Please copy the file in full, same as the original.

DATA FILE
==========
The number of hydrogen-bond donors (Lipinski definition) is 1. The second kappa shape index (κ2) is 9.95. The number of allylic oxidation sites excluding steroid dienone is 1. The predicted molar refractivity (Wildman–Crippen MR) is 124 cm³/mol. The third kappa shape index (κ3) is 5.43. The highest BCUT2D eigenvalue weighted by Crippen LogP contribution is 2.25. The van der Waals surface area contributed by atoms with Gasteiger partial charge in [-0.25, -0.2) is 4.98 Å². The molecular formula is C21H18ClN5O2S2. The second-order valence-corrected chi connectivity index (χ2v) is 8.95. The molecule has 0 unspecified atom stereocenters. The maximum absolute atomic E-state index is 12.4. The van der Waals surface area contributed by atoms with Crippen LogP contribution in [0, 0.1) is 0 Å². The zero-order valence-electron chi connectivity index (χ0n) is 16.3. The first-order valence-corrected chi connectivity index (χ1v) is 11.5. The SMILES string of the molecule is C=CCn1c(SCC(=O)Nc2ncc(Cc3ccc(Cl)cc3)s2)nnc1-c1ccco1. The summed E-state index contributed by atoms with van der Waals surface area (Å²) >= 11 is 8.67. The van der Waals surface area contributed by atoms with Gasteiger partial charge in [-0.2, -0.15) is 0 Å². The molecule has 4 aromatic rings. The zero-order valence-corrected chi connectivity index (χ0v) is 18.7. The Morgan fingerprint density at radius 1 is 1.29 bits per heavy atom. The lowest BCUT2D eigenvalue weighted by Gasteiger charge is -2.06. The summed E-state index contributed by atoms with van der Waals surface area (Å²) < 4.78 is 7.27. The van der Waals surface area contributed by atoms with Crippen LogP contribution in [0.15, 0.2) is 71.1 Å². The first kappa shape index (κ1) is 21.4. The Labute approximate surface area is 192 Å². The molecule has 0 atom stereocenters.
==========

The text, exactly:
The number of hydrogen-bond donors (Lipinski definition) is 1. The second kappa shape index (κ2) is 9.95. The number of allylic oxidation sites excluding steroid dienone is 1. The predicted molar refractivity (Wildman–Crippen MR) is 124 cm³/mol. The third kappa shape index (κ3) is 5.43. The highest BCUT2D eigenvalue weighted by Crippen LogP contribution is 2.25. The van der Waals surface area contributed by atoms with Gasteiger partial charge in [-0.25, -0.2) is 4.98 Å². The molecular formula is C21H18ClN5O2S2. The second-order valence-corrected chi connectivity index (χ2v) is 8.95. The molecule has 0 unspecified atom stereocenters. The maximum absolute atomic E-state index is 12.4. The van der Waals surface area contributed by atoms with Crippen LogP contribution in [0, 0.1) is 0 Å². The zero-order valence-electron chi connectivity index (χ0n) is 16.3. The first-order valence-corrected chi connectivity index (χ1v) is 11.5. The SMILES string of the molecule is C=CCn1c(SCC(=O)Nc2ncc(Cc3ccc(Cl)cc3)s2)nnc1-c1ccco1. The summed E-state index contributed by atoms with van der Waals surface area (Å²) >= 11 is 8.67. The van der Waals surface area contributed by atoms with Gasteiger partial charge in [-0.2, -0.15) is 0 Å². The molecule has 4 aromatic rings. The zero-order valence-corrected chi connectivity index (χ0v) is 18.7. The Morgan fingerprint density at radius 1 is 1.29 bits per heavy atom. The lowest BCUT2D eigenvalue weighted by Gasteiger charge is -2.06. The summed E-state index contributed by atoms with van der Waals surface area (Å²) < 4.78 is 7.27. The van der Waals surface area contributed by atoms with Crippen LogP contribution in [0.15, 0.2) is 71.1 Å². The first kappa shape index (κ1) is 21.4. The Labute approximate surface area is 192 Å². The molecule has 0 atom stereocenters.